Pore-Refining Facial Scrub has a formula that's a mixed bag of ingredients, some good for skin and some bad for skin. The scrub agent, magnesium oxide, is similar to what's used in microdermabrasion treatments, and is almost always too rough on skin, which is why this type of scrub, though once popular, is rarely found anymore. The abrasive effect of this scrub is buffered somewhat by a high amount of plant oil, but that still doesn't stop the gritty scrub particles from tearing at skin; it also makes this scrub more difficult to rinse.
The antioxidants and skin-repairing ingredients in this scrub are good, but they're not much use in a rinse-off product like this. It also contains eucalyptus oil, a fragrant plant oil with a potential for irritation and, therefore, it's problematic for skin. See More Info to learn how irritating ingredients hurt skin.
One more comment: Palladio maintains this scrub reduces blemishes, but you can't scrub away blemishes. A blemish (as in an acne breakout) is best treated with a leave-on exfoliant that contains salicylic acid (otherwise known as BHA) and/or a benzoyl peroxide–based liquid or lightweight lotion, not a scrub.
- Leaves skin feeling soft and smooth.
- Not a good bet for blemish-prone skin because acne cannot be scrubbed away.
- Contains an exfoliating ingredient that can be too abrasive unless used very gently.
- Eucalyptus oil is a fragrant irritant.
- Amount of oil makes this scrub more difficult to rinse.
Irritation, whether you see it on the surface of your skin or not, causes inflammation and as a result impairs healing, damages collagen, and depletes the vital substances your skin needs to stay young. For these reasons, it is best to eliminate, or minimize as much as possible, your exposure to known skin irritants, especially when there are brilliant formulas available that do not include these types of problematic ingredients (Sources: Inflammation Research, December 2008, pages 558–563; Skin Pharmacology and Physiology, June 2008, pages 124–135, and November-December 2000, pages 358–371; Journal of Investigative Dermatology, April 2008, pages 15–19; Journal of Cosmetic Dermatology, March 2008, pages 78–82; Mechanisms of Ageing and Development, January 2007, pages 92–105; and British Journal of Dermatology, December 2005, pages S13–S22).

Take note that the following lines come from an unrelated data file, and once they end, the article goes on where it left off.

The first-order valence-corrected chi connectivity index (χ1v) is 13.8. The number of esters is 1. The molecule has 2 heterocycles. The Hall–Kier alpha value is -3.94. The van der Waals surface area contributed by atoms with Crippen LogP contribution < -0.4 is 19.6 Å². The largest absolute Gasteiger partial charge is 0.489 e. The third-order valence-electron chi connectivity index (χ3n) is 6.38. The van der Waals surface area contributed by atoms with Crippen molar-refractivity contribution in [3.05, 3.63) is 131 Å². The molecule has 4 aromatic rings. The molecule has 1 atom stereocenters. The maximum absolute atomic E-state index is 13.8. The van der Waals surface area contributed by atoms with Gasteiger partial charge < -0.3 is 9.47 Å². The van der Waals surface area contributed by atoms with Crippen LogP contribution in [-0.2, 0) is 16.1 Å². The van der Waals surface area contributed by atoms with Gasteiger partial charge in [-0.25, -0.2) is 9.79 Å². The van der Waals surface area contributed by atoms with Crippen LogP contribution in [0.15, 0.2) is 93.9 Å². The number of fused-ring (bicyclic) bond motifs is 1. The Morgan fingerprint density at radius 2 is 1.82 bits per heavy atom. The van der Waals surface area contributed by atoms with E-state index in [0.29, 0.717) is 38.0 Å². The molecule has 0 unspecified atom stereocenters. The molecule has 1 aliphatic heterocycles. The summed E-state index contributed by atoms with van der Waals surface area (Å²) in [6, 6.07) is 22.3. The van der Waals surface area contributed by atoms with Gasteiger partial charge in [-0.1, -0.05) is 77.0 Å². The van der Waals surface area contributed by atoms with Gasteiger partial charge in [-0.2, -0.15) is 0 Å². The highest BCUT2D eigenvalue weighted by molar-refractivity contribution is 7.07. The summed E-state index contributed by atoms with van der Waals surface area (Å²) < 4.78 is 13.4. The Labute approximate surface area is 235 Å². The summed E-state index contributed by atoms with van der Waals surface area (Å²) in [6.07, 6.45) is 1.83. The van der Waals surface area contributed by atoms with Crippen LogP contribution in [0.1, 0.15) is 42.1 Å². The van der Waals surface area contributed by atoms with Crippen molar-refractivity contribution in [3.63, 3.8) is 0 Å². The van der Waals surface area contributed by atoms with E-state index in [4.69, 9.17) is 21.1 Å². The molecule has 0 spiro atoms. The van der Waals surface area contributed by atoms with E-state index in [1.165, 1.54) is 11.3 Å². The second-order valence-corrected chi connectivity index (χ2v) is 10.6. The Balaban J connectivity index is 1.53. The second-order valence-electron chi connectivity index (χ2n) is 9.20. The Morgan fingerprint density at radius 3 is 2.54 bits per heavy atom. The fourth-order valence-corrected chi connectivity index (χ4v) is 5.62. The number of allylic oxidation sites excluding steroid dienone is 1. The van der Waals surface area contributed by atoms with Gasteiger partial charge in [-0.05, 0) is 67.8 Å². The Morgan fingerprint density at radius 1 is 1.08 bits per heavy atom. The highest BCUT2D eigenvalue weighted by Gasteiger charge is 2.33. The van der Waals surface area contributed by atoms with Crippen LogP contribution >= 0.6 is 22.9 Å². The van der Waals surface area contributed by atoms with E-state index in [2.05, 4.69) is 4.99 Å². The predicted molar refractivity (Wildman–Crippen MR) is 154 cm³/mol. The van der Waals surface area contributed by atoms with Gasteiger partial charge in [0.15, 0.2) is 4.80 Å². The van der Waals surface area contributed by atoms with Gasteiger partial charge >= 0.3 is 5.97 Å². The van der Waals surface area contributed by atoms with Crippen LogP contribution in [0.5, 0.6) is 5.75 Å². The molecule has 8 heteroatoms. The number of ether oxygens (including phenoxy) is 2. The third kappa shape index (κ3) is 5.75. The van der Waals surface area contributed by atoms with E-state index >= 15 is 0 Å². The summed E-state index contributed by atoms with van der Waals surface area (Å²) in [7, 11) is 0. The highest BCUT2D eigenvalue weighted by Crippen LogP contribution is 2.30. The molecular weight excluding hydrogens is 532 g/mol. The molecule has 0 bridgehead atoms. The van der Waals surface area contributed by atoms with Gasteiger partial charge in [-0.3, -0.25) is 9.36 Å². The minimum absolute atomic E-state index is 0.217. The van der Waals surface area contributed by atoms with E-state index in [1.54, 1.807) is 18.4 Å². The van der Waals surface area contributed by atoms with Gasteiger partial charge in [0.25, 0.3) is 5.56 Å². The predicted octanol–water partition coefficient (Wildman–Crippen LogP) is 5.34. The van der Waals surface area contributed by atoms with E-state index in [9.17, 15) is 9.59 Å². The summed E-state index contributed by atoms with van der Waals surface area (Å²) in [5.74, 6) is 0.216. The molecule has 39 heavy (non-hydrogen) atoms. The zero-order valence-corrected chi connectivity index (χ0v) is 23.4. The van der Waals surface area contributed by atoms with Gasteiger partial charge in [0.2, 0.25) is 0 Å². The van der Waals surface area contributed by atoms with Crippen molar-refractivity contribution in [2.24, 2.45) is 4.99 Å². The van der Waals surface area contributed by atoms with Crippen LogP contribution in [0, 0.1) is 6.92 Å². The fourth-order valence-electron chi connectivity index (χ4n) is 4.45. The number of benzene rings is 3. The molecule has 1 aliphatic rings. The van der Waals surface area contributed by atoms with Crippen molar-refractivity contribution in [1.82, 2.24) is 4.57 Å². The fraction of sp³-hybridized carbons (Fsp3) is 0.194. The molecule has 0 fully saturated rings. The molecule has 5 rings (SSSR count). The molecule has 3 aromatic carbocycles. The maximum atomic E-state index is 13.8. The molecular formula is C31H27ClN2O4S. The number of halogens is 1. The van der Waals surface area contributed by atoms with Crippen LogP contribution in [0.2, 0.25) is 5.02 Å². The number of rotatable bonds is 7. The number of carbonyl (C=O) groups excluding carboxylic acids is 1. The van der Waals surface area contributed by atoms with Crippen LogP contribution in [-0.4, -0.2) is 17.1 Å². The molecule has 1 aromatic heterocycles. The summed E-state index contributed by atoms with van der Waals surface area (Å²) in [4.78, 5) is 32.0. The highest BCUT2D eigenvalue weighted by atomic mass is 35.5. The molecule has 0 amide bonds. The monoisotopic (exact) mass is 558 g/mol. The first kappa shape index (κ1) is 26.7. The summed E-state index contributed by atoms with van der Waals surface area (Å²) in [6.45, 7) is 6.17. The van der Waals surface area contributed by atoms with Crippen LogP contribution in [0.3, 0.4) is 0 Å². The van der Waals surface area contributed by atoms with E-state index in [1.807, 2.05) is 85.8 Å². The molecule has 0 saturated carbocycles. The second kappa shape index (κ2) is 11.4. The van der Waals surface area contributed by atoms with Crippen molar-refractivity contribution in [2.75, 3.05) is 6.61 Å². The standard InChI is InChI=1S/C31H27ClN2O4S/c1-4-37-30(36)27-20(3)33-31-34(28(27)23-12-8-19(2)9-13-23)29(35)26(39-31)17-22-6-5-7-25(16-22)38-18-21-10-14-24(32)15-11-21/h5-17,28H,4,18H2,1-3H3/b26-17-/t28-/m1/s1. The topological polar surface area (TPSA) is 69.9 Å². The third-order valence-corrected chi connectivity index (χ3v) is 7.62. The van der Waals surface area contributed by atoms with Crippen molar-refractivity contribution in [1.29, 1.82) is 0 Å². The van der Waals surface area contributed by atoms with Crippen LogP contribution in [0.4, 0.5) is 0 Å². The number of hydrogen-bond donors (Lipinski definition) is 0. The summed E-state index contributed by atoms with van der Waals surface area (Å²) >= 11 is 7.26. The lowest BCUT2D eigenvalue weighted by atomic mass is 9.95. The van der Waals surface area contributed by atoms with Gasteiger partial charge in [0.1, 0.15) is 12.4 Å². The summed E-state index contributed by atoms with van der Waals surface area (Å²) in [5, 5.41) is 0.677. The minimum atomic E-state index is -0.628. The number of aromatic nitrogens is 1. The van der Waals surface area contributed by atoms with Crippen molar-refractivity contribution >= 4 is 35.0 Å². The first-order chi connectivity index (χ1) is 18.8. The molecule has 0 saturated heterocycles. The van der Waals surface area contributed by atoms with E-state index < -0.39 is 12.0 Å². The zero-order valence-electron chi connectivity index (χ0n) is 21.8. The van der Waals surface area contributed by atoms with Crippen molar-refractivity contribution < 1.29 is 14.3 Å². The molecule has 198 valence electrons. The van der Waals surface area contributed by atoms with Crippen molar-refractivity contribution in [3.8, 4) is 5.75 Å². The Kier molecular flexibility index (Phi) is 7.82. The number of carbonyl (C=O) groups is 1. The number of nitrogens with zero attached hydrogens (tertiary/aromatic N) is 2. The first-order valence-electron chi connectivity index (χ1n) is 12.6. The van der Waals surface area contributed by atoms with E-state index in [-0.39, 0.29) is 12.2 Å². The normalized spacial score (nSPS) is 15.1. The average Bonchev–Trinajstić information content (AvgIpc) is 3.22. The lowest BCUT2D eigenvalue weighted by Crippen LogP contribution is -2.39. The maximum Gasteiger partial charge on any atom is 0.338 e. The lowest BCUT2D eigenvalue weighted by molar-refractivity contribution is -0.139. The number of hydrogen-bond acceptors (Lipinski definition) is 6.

Gently exfoliates the skin to remove dead cells and reduce the appearance of large pores and blemishes. The result is a fresher, more youthful-looking surface.
Water (Aqua), Magnesium Oxide, Aloe Barbadensis Leaf (Aloe Vera Gel) Juice, C12-15 Alkyl Benzoate, Cocos Nucifera (Coconut) Seed Oil, Cetearyl Alcohol, Cetearyl Glucoside, Theobroma Cacao (Cocoa) Seed Butter, Caprylic/Capric Triglyceride, Saccharide Isomerate, Ethoxydiglycol, Isostearyl Palmitate, Camellia Sinensis (Green Tea) Leaf Extract, Tetrahexyldecyl Ascorbate (Vitamin-C), Isopropyl Myristate, Punica Granatum (Pomegranate) Extract, Carbomer, Hydrolyzed Collagen, Polysorbate-20, Polyacrylamide, C13-14 Isoparaffin, Laureth-7, Mangifera Indica (Mango) Seed Butter, Butyrospermum Parkii (Shea) Butter, Parfum (Fragrance), Tocopheryl Acetate (Vitamin-E), Eucalyptus Globulus (Eucalyptus) Oil, Sodium Hyaluronate, Thioctic Acid, Astaxanthin, Vaccinium Macrocarpon (Cranberry) Seed Oil, Retinyl Palmitate (Vitamin-A), Carbomer, Palmitoyl Oligopeptide, Palmitoyl Tetrapeptide-7, Beta-Glucans, Triethanolamine, Sodium PCA, Methylisothiazolinone.
Palladio started as a small, Florida-based brand, and has been slowly carving out its niche at well-known beauty supply stores in North America and abroad through a growing network of resellers. The brand has attracted consumer interest because it's affordable and offers high-quality products.
One of the other draws is their brand tagline: "herbal & vitamin enriched cosmetics." Surprisingly, many Palladio products lack the ingredients to back up their herbal claim, and several of the products that do contain plants and vitamins have packaging that won't keep them stable during use, something that's true for lots of makeups that boast of antioxidant content. Still, this brand does have several products with impressive amounts of antioxidants, including a liquid foundation, eyeshadow primer, and lip gloss in decent packaging that will help keep the ingredients stable.
While the enticing herbal/vitamin claim isn't justified by all their products, many Palladio makeup products are worth checking out, and the prices are great, but stay away from the skin-care products because they are problematic, for several reasons, as you will see in our reviews. The most impressive products are the foundations and the tinted Rice Paper. The only makeup missteps are the liquid eyeliners, whose performance pales in comparison to comparably priced drugstore options.
In the United States, United Kingdom, and Mexico, Palladio is widely available at Sally Beauty. Palladio products also are available abroad through reseller websites, which are listed in the FAQ section of Palladio’s U.S. website.
For more information about Palladio, call 954-922-4311 or visit www.palladiobeauty.com.